Labor Day means no more wearing seersucker

Wait, what the hell is seersucker?

Published September 4, 2023

On May 24, 1890, eccentric wealth-monster George Francis Train returned from a 67-day trip around the world, undertaken just to better journalist Nellie Bly’s famous 72-day trip from a few months earlier. All along the way, he wore his trusty, summery seersucker suit. “Universe laughed at my seersucker suit,” he told the New Orleans Picayune. “Now I laugh at universe. I am the seer. Universe is the sucker.”

But long before Gilded Age weirdos were going to an awful lot of trouble to randomly one-up intrepid women, seersucker was already well-known in other parts of the world. The word comes from the Persian phrase “shir-o-shakhar” — “milk and sugar” — because of the different textures of its side-by-side stripes (originally cotton and silk; now just different textures of cotton). explains that the East India Company started exporting the fabric in the late 1600s; a poster dating back to 1694 detailed cargo that had just arrived in London, which included damask, gingham, and seersucker fabric.

By the early 18th century, seersucker had landed in America, where it became an increasingly popular choice during Southern summers. (Anyone who’s sweated through a Carolina August knows what a difference the right clothing can make). But, perhaps more than any other city, it was in New Orleans that seersucker became the hottest… er, coolest thing going.

Lydia Blackmore, the Curator of Decorative Arts at the Historic New Orleans Collection, said that the city’s earliest reference was an 1867 newspaper ad for the excellently named Robert Pitkins’ Fashionable Clothing Emporium. Thirty years later – not too long after George Francis Train’s mash note – the Godchaux Department Store was advertising them for $12 each (about $440 today), and Mayer Israel & Co. said their seersucker suits were “made to measure” in their 1906 summer ads.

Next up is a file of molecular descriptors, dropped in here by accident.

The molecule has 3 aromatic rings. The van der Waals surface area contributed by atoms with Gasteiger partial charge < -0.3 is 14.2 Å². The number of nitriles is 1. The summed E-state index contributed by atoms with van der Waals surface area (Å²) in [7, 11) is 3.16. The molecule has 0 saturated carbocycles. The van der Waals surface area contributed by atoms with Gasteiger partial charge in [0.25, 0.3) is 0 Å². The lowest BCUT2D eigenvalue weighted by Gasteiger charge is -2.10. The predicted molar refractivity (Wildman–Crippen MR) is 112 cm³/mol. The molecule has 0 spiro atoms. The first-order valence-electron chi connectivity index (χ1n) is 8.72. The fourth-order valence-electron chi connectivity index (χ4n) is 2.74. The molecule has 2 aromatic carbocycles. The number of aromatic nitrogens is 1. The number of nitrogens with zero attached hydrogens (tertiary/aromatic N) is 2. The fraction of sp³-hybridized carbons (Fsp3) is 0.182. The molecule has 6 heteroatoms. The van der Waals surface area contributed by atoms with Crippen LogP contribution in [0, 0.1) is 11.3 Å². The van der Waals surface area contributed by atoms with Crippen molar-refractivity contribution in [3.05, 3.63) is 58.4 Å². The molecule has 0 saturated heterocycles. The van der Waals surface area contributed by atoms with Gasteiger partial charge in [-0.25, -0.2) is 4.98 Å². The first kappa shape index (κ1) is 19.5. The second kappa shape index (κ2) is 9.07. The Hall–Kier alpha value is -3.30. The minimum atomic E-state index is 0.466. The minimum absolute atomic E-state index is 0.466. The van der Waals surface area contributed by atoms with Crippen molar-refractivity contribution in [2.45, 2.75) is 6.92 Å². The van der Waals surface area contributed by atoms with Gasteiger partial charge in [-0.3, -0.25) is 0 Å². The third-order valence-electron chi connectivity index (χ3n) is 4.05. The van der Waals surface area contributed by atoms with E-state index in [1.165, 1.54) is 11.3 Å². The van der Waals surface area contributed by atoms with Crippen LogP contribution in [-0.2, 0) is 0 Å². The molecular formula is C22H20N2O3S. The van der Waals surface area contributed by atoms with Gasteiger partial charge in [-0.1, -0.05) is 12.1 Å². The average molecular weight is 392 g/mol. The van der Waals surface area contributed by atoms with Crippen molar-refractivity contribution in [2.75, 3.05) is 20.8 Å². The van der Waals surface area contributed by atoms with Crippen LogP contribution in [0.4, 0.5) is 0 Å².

Throughout the 20th century, bolstered by Southern summering for East Coast elites, and by a collegiate fad that spread out from the Ivy League, seersucker got an increasingly preppy reputation. This perception was hypercharged in the late 1990s, when former senator Trent Lott (R-Miss.) – otherwise remembered for casually endorsing a segregationist and for being tricked by one of Sacha Baron Cohen’s least-believable characters –- brought “Seersucker Thursday” to Capitol Hill.

According to the Senate historian, Lott pitched a “nice and warm day” in June as the day for senators to wear their best (or only) seersucker suits to work, so they could “lighten up and loosen up.” In 2005, Dianne Feinstein (D-Ca.) gifted some seersucker ensembles to her female colleagues, so they could look stylishly rumpled too.

Sixteen U.S. senators pose in a hallway in light-colored seersucker suits, instead of doing something for the American people.
“We’re not dorks, you are.” (Senate Historical Office)

But perhaps no one is more synonymous with seersucker than New Orleans clothier Joseph Haspel Sr. who, according to the Haspel website, “was the first to recognize the power of the pucker.” Though his claim that he invented the seersucker suit in 1909 is slightly dubious — just re-read literally all of the above — he did help to popularize the style, convincing businessmen that his suits were what they needed to be slightly less miserable during those pre-air conditioned summers. Haspel still flogs the suits to this day, with full stretch tuxedos starting at $750.

“We’re the originators,”  CEO and Haspel family scion Laurie Aronson told CNN in 2013. “Not the imitators.”

Not exactly George Francis Train catchy, but it’ll do.

Photo illustration: Peter de Vink (Pexels) / Public Domain (rawpixel) / Questionist